Please, pardon my broken English, it is not my first language :\
After a month of just collecting all the information, I could find, I decided to start investing in Real Estate. I live in North Suburbs of Chicago, and in my area and some areas around there is a pretty solid amount people are paying for rent, so I thought it would be a good idea not to start with a city, but look for something close to where I live.
Now, as I mentioned, this would be my first investment property and I don't want to just jump straight into the pit. Instead, I want to find a single-family building with a little or no work needed and put in on market with Rent-to-own strategy so I can avoid major tenants drama until I create a good infrastructure for it (I mean the good processes of collecting rent, looking for tenants, evicting tenants when I need to, finding the best team I can trust, etc.). I basically have several questions for you folks:
- Is this a good strategy for the first investment? Or should I go with regular rent instead? (I understand that BRRRR or flips are not really for the beginners)
- Is it really easier to find tenants for rent-to-own than regular tenants?
- How aggressive do you think my strategy should be? I don't want to go full-predatory sucking all the money from a people. But at the same time, all this is just so I maximize my profit and I want to use all the perks this strategy gives you - NROP as high as possible, higher long-term cash flow, almost hassle-free landlording, etc.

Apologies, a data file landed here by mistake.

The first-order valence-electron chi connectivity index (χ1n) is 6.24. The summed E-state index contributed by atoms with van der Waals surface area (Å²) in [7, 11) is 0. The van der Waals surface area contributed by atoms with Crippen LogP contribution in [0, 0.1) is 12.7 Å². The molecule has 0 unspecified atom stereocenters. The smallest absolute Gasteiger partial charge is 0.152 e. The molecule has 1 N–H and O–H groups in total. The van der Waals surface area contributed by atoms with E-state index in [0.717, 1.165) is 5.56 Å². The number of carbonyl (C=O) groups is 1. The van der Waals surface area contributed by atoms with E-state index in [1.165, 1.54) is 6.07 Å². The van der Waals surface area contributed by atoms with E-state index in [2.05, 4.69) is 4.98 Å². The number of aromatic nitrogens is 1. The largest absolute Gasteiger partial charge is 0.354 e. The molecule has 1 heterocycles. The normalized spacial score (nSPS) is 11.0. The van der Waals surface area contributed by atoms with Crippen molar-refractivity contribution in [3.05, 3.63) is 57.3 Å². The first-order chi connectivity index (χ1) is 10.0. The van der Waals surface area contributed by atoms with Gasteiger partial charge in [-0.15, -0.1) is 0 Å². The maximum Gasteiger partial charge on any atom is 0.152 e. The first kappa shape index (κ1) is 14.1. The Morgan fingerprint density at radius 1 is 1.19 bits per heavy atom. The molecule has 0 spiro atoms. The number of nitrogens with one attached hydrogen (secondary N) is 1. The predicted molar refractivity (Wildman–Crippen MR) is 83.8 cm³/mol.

- My main goal is short-term high cash flow, not the equity. But with that being said - would you rather go in white collar areas with a higher risk of tenants losing their high income or should it be a blue-collar area where jobs are more stable, but cash flow is lower?
With all that being said, in the beginning, I would rather hold the first building for at least 4 years and if those years are being profitable - I would love to keep the building longer. And If my statistics don't lie to me - people usually do not purchase the house after all simply because of people's habits rarely change, especially in a good way.
Please, criticize my view of this topic as much as you possibly can if you personally dealt with leasing your properties. Share your experience. Any tips or bits of advice can make a huge difference!
And also, let's network! I would love to meet new people, especially local ones!
@Ian Dikhtiar I can connect you one of local investor in you area who is new but has done some deals already.
I think it'll be pretty hard to find a single family home that has an acceptable cashflow. And there's tons of good quality tenants out there. In my experience most of the rent-to-own tenant buyers have poor credit.
I'd rather rent a property to someone that's highly qualified than gamble on someone with poor credit performance.
Scot, yeah, that makes sense! But at the same time, there should be people who have a nice stable job, but low credit.
Anyway, I already changed my mind on this idea because if I sign that kind of lease - I won't be able to use that HELOC as a downpayment for my next properties. So I'm considering some other ideas now. Thanks for responding, tho!
Create Lasting Wealth Through Real Estate
Join the millions of people achieving financial freedom through the power of real estate investing